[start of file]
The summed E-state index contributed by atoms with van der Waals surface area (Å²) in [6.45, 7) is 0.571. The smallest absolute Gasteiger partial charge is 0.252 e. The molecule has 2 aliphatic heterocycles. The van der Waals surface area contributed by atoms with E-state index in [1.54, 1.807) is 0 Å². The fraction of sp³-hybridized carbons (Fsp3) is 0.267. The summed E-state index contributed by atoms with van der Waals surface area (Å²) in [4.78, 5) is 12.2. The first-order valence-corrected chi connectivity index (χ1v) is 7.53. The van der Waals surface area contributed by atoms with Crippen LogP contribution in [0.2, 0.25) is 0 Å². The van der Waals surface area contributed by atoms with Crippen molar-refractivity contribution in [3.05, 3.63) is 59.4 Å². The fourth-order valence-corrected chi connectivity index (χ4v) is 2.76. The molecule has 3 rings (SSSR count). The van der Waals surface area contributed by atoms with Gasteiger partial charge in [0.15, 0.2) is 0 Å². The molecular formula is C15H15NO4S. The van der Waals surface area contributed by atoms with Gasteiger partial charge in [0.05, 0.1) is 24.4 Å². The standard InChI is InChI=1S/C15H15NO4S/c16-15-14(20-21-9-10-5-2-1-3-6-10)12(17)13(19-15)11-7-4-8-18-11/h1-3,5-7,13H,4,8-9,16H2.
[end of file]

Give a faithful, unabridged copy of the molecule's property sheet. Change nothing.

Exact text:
The summed E-state index contributed by atoms with van der Waals surface area (Å²) in [6.45, 7) is 0.571. The smallest absolute Gasteiger partial charge is 0.252 e. The molecule has 2 aliphatic heterocycles. The van der Waals surface area contributed by atoms with E-state index in [1.54, 1.807) is 0 Å². The fraction of sp³-hybridized carbons (Fsp3) is 0.267. The summed E-state index contributed by atoms with van der Waals surface area (Å²) in [4.78, 5) is 12.2. The first-order valence-corrected chi connectivity index (χ1v) is 7.53. The van der Waals surface area contributed by atoms with Crippen LogP contribution in [0.2, 0.25) is 0 Å². The van der Waals surface area contributed by atoms with Crippen molar-refractivity contribution in [3.05, 3.63) is 59.4 Å². The fourth-order valence-corrected chi connectivity index (χ4v) is 2.76. The molecule has 3 rings (SSSR count). The van der Waals surface area contributed by atoms with Gasteiger partial charge in [0.15, 0.2) is 0 Å². The molecular formula is C15H15NO4S. The van der Waals surface area contributed by atoms with Gasteiger partial charge in [0.05, 0.1) is 24.4 Å². The standard InChI is InChI=1S/C15H15NO4S/c16-15-14(20-21-9-10-5-2-1-3-6-10)12(17)13(19-15)11-7-4-8-18-11/h1-3,5-7,13H,4,8-9,16H2.